With its ingredient-driven focus and affordable price range, cult brand The Inkey List is expanding from face to hair.
Launched in late September on the 2-year-old brand’s site for the U.S. market, The Inkey List’s eight-product hair collection features hair and scalp treatments with ingredients such as caffeine and salicylic acid in a price range of $8-$15. Like the Inkey List’s skin-care lineup, the products are not targeted toward any specific age group or gender, but address specific concerns including hair thinning or frizz.
“The reason that we went into hair was definitely the same ethos as our skin-care regimen,” said Inkey List co-founder and CEO Colette Laxton. This ethos “was really around misinformation and confusion that people had within the skin-care space.”
“People were saying to us ‘Oh, this ingredient, it’s an exfoliant. It’s an acid. Is that good? Is that bad? Should I use it?’” she said. “What was quite interesting is, when we started looking into expanding the hair category, it’s even further behind [than] skin.”
The Inkey List’s accessible, ingredient-driven model of “democratizing” skin care, also popularized by The Ordinary, has been highly successful within the facial skin-care market. The brand’s sales growth rate has doubled in 2020 overall, tripling since the pandemic shutdown began. As “skinification” of hair care takes off, the brand is hoping to do the same with hair care through consumer education.
The key for the category taking off is to influence consumer purchasing habits. The Inkey List’s site features a “recipe builder” quiz for customers to enter their hair type and concerns, in order to receive relevant product recommendations. The quiz is based on the brand’s skin-care recipe builder, which has been used by 800,000 people since it was created in April 2020, according to the brand. Users can take advantage of the site’s live chat feature for product advice, as well. The brand has also been promoting the hair line on its social channels and via skin-care influencers.
The Inkey List started out as an exclusively wholesale brand when it launched its first skin-care products in U.K. retailers in 2018, which was followed by a Sephora-exclusive launch in the U.S. in 2019. But it’s taking a DTC-first approach to its hair products in the U.S. market.
“It was really important for us to launch our own website versus with a retailer, because of that education piece that’s required,” said Laxton. The hair-care line was first launched exclusively in the U.K. on Cult Beauty in July 2020, and has recently expanded to Boots and Selfridges online.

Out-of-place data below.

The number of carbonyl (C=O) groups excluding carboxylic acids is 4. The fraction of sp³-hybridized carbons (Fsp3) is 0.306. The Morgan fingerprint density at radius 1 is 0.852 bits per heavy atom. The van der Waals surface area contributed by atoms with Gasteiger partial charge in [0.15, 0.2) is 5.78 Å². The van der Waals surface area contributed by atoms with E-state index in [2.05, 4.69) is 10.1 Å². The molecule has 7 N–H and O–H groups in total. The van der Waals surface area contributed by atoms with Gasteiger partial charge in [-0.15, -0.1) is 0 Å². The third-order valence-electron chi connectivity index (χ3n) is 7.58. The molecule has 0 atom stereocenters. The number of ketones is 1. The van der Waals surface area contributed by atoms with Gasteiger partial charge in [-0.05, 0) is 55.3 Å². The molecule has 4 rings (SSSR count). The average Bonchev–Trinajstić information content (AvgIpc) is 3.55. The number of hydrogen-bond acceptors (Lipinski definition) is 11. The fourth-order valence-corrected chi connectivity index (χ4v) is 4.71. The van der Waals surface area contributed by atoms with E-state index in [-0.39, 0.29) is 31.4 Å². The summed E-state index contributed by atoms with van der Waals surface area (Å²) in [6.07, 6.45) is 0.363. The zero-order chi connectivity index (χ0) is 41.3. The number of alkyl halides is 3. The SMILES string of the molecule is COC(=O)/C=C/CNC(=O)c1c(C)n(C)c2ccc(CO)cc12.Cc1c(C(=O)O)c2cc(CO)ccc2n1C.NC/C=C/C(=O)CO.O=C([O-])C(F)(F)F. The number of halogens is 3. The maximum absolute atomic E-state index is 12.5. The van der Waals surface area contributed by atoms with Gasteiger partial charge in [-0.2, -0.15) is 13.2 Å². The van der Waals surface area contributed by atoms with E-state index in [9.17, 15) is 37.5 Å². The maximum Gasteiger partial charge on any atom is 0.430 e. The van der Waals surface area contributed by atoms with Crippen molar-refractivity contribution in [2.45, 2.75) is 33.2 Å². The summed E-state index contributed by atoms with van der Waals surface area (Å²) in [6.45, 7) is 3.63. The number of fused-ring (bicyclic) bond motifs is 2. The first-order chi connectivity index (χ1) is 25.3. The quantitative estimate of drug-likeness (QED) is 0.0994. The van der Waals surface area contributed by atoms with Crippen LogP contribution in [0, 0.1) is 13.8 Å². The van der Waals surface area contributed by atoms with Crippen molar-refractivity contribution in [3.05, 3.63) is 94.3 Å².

“Fundamentally, the reason why skin care changed is that it was driven by indie brands, and hair care is still very much a major, branded player playground,” said Inkey List co-founder and lead chemist Mark Curry. “It’s only last year probably that [established brands] started to get a bit of a kick in the shins.”
Since Inkey List launched its hair line, scalp-care products have been especially popular and have driven interest among men.
“It definitely is piquing male interest, especially the salicylic acid scalp treatment,” said Laxton. The product, geared toward dandruff, has been the brand’s best seller in hair. “I would definitely say salicylic acid is an ingredient that’s gone crazy anyway, and we can see that with our skin care,” said Curry.
The brand sees high potential for growth, especially as the “skintellectual” contingent grows online. “Less than 20% of Americans and English people use serums in skin care, so you’re talking to a very noisy minority when it comes to actual beauty junkie serums,” said Curry.
And the DTC-led strategy is a new one for the brand. It launched DTC e-commerce in May for the U.K. and in September for the U.S.
“It took us two years to actually get our head around DTC and to get the right people in that could actually help us to do it,” said Laxton. “It’s very backwards from a lot of indie brands. But now we’ve launched our own DTC, and we like seeing the power of that and the control we have in terms of education.”